Help!!! I have involuntary loss of urine

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Help!!! I have involuntary loss of urine

Help!!! I have involuntary loss of urine

Involuntary loss of urine (or: urinary incontinence) can occur at any age and is often a social and/or hygienic problem. Involuntary loss of urine often leads to feelings of shame and frustration. In many cases, however, the problem can be solved or greatly reduced.

The causes of involuntary loss of urine usually differ per age category. The occurrence of urinary incontinence increases with age. Urinary incontinence occurs in more than half of Dutch women aged 45 and older living independently at home. Men can also suffer from urinary incontinence. However, this is twice as rare as in women.

Stress incontinence

Stress incontinence is also known as stress incontinence. There is involuntary loss of urine at times such as coughing, sneezing, laughing, bending over, lifting, exercising or moving in such a way that the pressure in the abdomen suddenly increases. Stress incontinence is the most common type of incontinence in women, but can also occur in men.

Possible causes of stress incontinence can be:

  • Weak bladder function (sphincter muscle that regulates the drainage of urine from the bladder);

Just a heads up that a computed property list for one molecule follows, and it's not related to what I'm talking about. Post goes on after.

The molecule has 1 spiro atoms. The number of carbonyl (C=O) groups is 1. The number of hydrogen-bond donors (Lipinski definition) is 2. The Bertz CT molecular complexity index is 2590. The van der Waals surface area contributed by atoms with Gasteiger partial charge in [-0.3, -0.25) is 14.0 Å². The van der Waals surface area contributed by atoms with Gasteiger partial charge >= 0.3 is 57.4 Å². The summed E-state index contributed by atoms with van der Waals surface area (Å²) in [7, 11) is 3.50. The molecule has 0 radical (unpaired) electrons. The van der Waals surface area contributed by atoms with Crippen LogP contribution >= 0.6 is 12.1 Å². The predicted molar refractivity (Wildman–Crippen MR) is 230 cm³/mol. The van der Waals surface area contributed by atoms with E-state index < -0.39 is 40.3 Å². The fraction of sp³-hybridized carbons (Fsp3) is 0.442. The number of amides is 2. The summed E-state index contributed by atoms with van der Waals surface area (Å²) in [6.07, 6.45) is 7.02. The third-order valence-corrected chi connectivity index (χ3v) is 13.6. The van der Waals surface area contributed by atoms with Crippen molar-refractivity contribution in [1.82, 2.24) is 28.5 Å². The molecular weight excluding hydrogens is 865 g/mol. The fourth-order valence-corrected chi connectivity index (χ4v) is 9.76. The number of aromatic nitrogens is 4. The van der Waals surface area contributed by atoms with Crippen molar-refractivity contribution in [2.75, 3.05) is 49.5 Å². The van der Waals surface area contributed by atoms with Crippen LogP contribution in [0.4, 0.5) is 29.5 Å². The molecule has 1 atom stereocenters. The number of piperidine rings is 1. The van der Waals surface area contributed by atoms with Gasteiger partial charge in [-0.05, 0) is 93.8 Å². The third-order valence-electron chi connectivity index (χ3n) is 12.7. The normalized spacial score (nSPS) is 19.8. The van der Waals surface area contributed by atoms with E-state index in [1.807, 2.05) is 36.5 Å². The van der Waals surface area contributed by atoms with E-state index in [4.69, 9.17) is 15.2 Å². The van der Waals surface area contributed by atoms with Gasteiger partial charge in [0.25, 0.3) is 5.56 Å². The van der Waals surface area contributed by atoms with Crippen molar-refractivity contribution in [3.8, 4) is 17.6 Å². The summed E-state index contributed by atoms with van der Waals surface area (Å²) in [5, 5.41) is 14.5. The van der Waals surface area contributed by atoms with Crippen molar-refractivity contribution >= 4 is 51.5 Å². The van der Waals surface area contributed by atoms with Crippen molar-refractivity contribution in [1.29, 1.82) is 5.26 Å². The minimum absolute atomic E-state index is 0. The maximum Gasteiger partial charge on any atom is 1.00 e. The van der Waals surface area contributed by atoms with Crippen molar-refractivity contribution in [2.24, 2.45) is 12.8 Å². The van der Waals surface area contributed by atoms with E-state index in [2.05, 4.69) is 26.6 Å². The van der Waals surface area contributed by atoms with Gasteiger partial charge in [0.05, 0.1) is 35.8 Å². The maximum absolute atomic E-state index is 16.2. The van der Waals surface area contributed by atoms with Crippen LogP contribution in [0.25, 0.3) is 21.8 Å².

• Weak or too strong pelvic floor muscles;
  • In women: reduced resistance to urination as a result of estrogen deficiency (menopause) or physical changes due to one or more deliveries or an operation in the lower abdomen;
  • In men: removal of the prostate (radical prostatectomy) or the upper part of the urethra.

Urge incontinence

Urge incontinence (or: urge incontinence) is a compelling urge to pass urine, followed by involuntary loss of urine. Normally one can hold in urine for some time after one first feels that the bladder is full. People with urge incontinence usually have too little time to reach the toilet. In women, this condition may or may not occur in conjunction with stress incontinence, also known as mixed urinary incontinence.

Possible causes of urge incontinence can be:

  • A urinary tract infection;
  • Hyperactivity of the bladder;
  • An obstruction of urination;
  • Bladder stones or tumours;
  • Medicines, especially diuretics.


Overflow Urinary Incontinence

Overflow urinary incontinence is the involuntary leakage of small amounts of urine from a full bladder. This occurs when the bladder enlarges and becomes insensitive due to chronic retention of urine. The pressure in the bladder becomes so high that small amounts of urine drip out. On physical examination, the doctor often feels a full bladder.


Possible causes of overflow urinary incontinence are:

  • The urine cannot drain properly, usually due to prostate enlargement or prostate cancer in men or due to a congenital narrowing of the urethra in children;
  • Weakened bladder muscles;
  • Nervous disorder;

If any urine loss limits your life, it is strongly recommended that you talk to a specialist about this. In most cases this will be with the general practitioner who can decide to refer you to a specialist with the field of expertise; loss of urine.

There are many possibilities to reduce the complaints or even to have them disappear completely. Talk about it and don't dwell on it.